In the same way, many of the descriptive phrases that are linked with a certain character such as "swift-footed Achilles ", "Diomedes of the great war cry", " Hector of the shining helm", and " Agamemnon the lord of men" match the number of syllables in a hero's name, and are repeated regularly to the extent that they almost seem to become part of the characters' names themselves.
They are often used as a way of explaining how or why an event took place, but they are also sometimes used as comic relief from the war, mimicking, parodying and mocking mortals. Indeed, it is often the gods, not the mortals, who seem casual, petty and small-minded. The main theme of the poem is that of war and peace, and the whole poem is essentially a description of war and fighting.
There is a sense of horror and futility built into Homer 's chronicle, and yet, posed against the viciousness, there is a sense of heroism and glory that adds a glamour to the fighting: Homer appears both to abhor war and to glorify it. Frequent similes tell of the peacetime efforts back home in Greece, and serve as contrasts to the war, reminding us of the human values that are destroyed by fighting, as well as what is worth fighting for.
The concept of heroism, and the honour that results from it, is also one of the major currents running through the poem. Achilles in particular represents the heroic code and his struggle revolves around his belief in an honour system, as opposed to Agamemnon 's reliance on royal privilege.
But, as fighter after heroic fighter enters the fray in search of honour and is slain before our eyes, the question always remains as to whether their struggle, heroic or not, is really worth the sacrifice.
Resources English translation by Samuel Butler with popup notes and commentary eNotes:The presence of these catalogues in the Iliad is a good example of the way Homer composed his poems on a foundation of historical and literary tradition.
The first part of Book II involves the false dream that Zeus sends to Agamemnon. Click here 👆 to get an answer to your question ️ Which of these excerpts from the Iliad by Homer uses an epic simile? Good heaven! what active feats yon arti 1.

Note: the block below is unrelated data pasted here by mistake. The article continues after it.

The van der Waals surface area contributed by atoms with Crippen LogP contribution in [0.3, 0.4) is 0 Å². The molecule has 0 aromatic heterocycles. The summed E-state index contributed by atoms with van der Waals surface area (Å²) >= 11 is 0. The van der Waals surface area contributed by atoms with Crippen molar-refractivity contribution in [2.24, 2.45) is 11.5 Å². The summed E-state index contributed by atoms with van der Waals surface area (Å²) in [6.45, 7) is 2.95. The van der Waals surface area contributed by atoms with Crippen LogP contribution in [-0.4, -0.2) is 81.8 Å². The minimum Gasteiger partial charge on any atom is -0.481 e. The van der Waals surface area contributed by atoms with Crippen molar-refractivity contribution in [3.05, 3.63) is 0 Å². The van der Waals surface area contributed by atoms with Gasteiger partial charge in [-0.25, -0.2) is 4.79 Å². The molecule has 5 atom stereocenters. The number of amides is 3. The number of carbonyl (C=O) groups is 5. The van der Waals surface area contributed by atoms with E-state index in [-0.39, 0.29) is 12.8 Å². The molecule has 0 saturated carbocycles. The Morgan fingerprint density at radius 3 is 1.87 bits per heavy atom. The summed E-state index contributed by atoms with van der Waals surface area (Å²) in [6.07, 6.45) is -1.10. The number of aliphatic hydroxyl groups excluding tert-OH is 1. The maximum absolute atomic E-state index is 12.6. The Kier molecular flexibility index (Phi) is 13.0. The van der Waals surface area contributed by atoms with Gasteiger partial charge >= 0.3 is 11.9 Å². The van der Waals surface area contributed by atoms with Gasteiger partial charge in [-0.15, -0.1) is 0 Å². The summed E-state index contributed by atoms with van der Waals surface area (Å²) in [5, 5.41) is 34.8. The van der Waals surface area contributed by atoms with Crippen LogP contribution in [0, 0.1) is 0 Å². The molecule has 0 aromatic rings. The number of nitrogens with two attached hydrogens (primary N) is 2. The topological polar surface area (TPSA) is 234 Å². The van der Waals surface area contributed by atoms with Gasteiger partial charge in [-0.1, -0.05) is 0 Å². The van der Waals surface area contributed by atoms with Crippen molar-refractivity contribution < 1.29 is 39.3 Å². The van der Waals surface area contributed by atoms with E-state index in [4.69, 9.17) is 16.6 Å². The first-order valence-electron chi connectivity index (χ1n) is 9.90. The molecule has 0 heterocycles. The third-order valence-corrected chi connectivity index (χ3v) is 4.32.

Log in Join now 1. Log in Join now High School. English. 5 points Which of these excerpts from the Iliad by Homer uses an epic simile? Good heaven! what active feats yon artist /5(43). “The Iliad” (Gr: “Iliás”) is an epic poem by the ancient Greek poet Homer, which recounts some of the significant events of the final weeks of the Trojan War and the Greek siege of the city of Troy (which was also known as Ilion, Ilios or Ilium in ancient times).
Transcript of Epic Similes and Epithets of The Iliad Epic Similes and Epithets of The Iliad There are many epic similes and Epithets of the Iliad to explain or compare certain events to the story.
The significance of the detailed nicknames and comparisons illustrates the story, thus making it . In the Iliad, Homer finds a great tool in the simile. Just by opening the book in a random place the reader is undoubtedly faced with one, or within a few pages.
Homer seems to use everyday activities, at least for the audience, his fellow Greeks, in these similes nearly exclusively. Many authors employ the device of the simile, but Homer fully adopts the concept, immersing many provoking, multi-layered similes into even the most ordinary of battle scenes in the Iliad.
This technique both breaks up the ponderous pace of warfare and allows insight to the frequently volatile.